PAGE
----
You will be happy to know that there are no ticking time bombs in even those funds. A ticking time bomb implies that you could lose your entire investment, and that is simply not the case. In fact, in these cases there is no significant risk of losing any of your money. The manager of the Western funds has decided to use corporate funds to finance the purchase of the questionable commercial paper that was in the funds. At no point was even a single dime of retail money market fund money at risk, not a sigle dime. Labelling the situation a ticking time bomb is grossly misleading. I do not know what Markman's ultimate motives are, but fear-mongering is never a reasonable approach by a journalist, although it is a key and defining characteristic of yellow journalism.
As far as Schwab, you can read a December 5, 2007 MarketWatch article by Murray Coleman entitled "Analyst sees Schwab unwinding SIVs in money markets - But no threat to credit risk of its money markets seen" which explains Schwab's situation in more detail, but as the title suggests, does not back up Markman's false claim of the risk of loss of investor principal via some purported ticking time bomb. And this is a story that was available several weeks ago.
Markman must have read that or similar articles because he goes on to say that "Brokerages have pledged to shrink their exposure to SIVs and tacitly pledged to support money market funds' values in the event that the mortgage-backed securities in which they are invested go belly-up." But that is once again trying to mislead readers into believing that a retail money market fund might be invested in "mortgage-backed securities", when the most they are exposed to is short-term commercial paper or repurchase agreements, neither of which is even close to being the same as investing in mortgage-backed securities which are by definition long-term and not even permited in retail money market funds which by SEC regulations limit duration of debt to 397 days and also require the avaerage duration to be under 90 days.
Things get a little murkier when Markman brings up SunTrust. It is true that SunTrust bought or was planning to buy SIV-issued debt from two of its money market funds, but one was institutional, so it is not possible to sense how much of the retail fund was at risk. But ultimately no retail investor money was at risk at all since SunTrust bought the questionable assets at full price plus accrued interest. So, once again, not a single retail investor dime was at risk. No "danger zone" and no ticking time bomb. In short, Markman is completely wrong when he uses SunTrust as an example of "It's only getting worse." The SunTrust story is a great example of things getting better, not worse. Maybe things might get worse for SunTrust shareholders, I couldn't say, but that is not relevant to an assessement of retail money market funds.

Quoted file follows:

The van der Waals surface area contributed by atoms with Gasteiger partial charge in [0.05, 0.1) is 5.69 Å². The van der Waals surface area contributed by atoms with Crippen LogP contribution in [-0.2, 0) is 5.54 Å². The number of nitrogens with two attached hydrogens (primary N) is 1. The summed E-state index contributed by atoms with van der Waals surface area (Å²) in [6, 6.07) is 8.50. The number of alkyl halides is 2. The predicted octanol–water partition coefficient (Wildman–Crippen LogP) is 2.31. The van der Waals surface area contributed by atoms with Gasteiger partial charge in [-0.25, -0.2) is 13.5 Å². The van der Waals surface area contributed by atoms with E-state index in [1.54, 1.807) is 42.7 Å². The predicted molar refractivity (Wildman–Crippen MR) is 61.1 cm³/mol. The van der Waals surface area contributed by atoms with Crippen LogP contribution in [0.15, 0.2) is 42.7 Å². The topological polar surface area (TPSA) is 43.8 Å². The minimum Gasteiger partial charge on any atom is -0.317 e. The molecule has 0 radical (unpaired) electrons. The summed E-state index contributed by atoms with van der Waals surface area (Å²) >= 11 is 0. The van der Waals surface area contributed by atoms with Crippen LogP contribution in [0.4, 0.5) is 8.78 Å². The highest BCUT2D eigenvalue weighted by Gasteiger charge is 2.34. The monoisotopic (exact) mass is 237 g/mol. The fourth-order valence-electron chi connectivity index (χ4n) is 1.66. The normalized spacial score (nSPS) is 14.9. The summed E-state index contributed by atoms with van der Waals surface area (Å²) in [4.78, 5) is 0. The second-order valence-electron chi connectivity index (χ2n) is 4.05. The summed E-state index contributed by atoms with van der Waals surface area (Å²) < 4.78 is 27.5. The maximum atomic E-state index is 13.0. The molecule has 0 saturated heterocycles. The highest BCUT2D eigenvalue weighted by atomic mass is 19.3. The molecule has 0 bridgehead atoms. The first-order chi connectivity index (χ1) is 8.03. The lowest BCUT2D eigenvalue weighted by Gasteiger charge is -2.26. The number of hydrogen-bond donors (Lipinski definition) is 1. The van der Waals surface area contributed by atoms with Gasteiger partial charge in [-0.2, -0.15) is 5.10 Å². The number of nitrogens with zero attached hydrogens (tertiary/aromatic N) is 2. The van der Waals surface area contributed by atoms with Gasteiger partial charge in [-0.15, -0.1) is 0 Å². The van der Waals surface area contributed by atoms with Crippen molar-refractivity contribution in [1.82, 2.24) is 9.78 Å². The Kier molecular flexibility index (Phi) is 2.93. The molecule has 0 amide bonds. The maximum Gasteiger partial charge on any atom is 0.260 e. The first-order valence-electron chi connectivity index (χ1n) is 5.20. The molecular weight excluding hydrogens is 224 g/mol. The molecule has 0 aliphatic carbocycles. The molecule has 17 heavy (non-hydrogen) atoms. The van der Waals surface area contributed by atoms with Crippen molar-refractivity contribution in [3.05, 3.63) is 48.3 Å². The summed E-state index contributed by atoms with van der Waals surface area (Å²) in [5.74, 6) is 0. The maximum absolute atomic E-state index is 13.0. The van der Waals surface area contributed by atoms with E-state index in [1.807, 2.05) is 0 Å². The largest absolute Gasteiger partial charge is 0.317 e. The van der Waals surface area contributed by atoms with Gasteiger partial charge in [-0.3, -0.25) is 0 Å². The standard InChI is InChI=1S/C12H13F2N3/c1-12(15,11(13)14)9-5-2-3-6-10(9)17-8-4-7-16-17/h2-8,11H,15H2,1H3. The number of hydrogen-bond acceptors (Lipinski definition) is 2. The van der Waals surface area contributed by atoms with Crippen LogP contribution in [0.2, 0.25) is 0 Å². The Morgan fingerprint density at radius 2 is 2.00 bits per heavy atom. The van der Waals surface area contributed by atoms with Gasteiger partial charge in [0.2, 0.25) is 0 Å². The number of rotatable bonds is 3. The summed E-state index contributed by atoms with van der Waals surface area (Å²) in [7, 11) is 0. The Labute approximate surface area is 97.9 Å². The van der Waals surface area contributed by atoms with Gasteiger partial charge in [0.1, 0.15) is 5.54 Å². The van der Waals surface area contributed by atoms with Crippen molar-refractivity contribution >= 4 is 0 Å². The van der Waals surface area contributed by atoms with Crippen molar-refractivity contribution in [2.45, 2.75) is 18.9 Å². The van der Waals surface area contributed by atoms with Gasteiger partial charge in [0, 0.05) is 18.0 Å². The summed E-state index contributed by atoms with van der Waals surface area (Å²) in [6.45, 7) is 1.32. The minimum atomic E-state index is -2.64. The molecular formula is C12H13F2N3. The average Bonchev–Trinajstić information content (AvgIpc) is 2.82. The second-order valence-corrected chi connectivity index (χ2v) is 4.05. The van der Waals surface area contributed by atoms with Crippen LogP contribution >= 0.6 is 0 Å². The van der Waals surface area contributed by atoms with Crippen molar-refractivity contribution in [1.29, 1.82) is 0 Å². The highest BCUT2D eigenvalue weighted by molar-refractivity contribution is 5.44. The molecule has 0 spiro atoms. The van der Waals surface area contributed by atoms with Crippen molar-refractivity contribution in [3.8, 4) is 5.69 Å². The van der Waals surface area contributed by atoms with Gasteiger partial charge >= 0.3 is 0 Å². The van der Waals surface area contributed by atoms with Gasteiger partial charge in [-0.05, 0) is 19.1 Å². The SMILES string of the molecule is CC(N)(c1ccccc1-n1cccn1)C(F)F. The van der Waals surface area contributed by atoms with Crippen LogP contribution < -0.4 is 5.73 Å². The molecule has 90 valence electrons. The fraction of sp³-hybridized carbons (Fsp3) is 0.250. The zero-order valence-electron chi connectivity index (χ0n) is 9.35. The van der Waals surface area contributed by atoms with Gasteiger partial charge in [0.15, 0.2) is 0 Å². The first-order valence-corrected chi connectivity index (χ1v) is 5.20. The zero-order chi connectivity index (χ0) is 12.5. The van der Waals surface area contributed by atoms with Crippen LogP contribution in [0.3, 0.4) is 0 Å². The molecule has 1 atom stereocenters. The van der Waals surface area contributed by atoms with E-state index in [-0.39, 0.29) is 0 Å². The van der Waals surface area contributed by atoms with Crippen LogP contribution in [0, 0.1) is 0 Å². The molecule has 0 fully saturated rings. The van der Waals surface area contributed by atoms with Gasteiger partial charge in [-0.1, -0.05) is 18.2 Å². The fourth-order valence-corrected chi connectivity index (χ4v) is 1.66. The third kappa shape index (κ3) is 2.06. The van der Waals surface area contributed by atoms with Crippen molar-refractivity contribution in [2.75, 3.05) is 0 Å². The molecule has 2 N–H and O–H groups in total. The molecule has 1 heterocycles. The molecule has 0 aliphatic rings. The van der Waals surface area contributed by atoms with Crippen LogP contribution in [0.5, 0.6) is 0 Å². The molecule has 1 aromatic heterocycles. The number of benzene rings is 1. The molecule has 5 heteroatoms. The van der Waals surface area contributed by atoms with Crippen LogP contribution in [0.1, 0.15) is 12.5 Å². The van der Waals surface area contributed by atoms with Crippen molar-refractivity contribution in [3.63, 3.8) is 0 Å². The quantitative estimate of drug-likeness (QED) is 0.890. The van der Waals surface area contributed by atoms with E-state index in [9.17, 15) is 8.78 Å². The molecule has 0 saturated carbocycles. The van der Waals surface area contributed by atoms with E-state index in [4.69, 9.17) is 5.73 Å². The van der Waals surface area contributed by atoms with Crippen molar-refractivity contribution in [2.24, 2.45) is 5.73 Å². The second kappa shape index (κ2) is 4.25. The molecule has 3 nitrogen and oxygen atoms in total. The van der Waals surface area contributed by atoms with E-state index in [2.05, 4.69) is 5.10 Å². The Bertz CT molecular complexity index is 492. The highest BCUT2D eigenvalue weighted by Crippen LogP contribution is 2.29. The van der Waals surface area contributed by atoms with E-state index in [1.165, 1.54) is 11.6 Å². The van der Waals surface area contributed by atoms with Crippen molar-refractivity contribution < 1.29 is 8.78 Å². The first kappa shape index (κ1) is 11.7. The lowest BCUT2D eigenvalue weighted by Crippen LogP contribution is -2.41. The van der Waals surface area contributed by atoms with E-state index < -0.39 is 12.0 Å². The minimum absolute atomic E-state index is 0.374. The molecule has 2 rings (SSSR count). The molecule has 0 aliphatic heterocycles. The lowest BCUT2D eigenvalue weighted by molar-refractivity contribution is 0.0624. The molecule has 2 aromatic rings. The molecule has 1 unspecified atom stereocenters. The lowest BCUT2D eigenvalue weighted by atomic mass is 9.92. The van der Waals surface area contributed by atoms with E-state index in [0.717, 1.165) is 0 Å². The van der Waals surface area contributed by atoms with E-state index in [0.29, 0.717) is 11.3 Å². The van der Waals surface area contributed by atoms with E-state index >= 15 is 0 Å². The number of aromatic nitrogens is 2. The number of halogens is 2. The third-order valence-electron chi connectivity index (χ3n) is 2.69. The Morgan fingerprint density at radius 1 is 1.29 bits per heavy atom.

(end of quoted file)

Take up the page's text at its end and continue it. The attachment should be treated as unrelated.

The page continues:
Markman mentions BlackRock Cash Strategies Fund, but once again that is not relevant to retail money market fund investors. Markman conveniently neglected to inform his readers that a "cash strategies fund" is not a money market fund.
Markman says that "Bank of America closed an 'enhanced' institutional money market fund at its Columbia unit", but once this has no relevance to retail money market funds.
Markman says that "Over in Europe, Rabobank Groep said it would bail out its own SIV, Tango Finance, by taking responsibility for its $7.6 billion in fast-diminishing assets", but a) that is not relevant to retail money market fund investors, and b) is an example of things getting better, not worse.
Deep within his "your money isn't safe" article Markman finally tells us that "Only one U.S. money market fund has ever 'broken the buck,' or failed to return a dollar for every dollar invested, and that was more than a decade ago." Only one. Ever. He has essentially no firm basis for the central thesis of his article.
Also hidden deep in his article he tells us the good news about Schwab:
Schwab spokeswoman Sarah Bulgatz said her company is "very comfortable" with its money market holdings and their underlying credit strength. She said all of the company's funds "maintain the highest short-term and long-term ratings available" and that none has been downgraded. Bulgatz says that as the commercial paper in question matures and rolls out of Schwab's funds, it is not being replaced, and that the percentage of the funds in SIVs has declined sharply.
But then strangely Markman goes off the deep end again by groundlessly asserting that:
Yet other institutions may not have been as proactive as Schwab, so no one really knows whether any bank will find itself forced to rip off its cash customers over the next year.
He clearly either didn't read or didn't take to heart the part about commercial paper maturing repidly and the fact that it is short-term. And on what basis is he concluding that retail money market fund investors should worry that their "bank will find itself forced to rip off its cash customers over the next year"? Did I say fear-mongering?
Let me say this clearly: You as a retail investor do not need to worry that your bank might be "forced to rip off its cash customers over the next year" -- other than the fact that banks charge higher fees and pay lower yields (in general) than investment firms such as Fidelity and Vanguard.
MSN Money can do better. This abysmal performance by Markman is unacceptable. It is time for him to go.
Oh, and by the way, did you know you can get 5.30% APY for an FDIC-protected savings account (not a money market mutual fund) from Countrywide Bank? Yes, it is with Countrywide, but it is FDIC-protected. Countrywide bank also offers a 5.50% APY 6-month CD that is also FDIC-protected. Why couldn't Markman have told us about some of this good news? What exactly is his agenda?
-- Jack Krupansky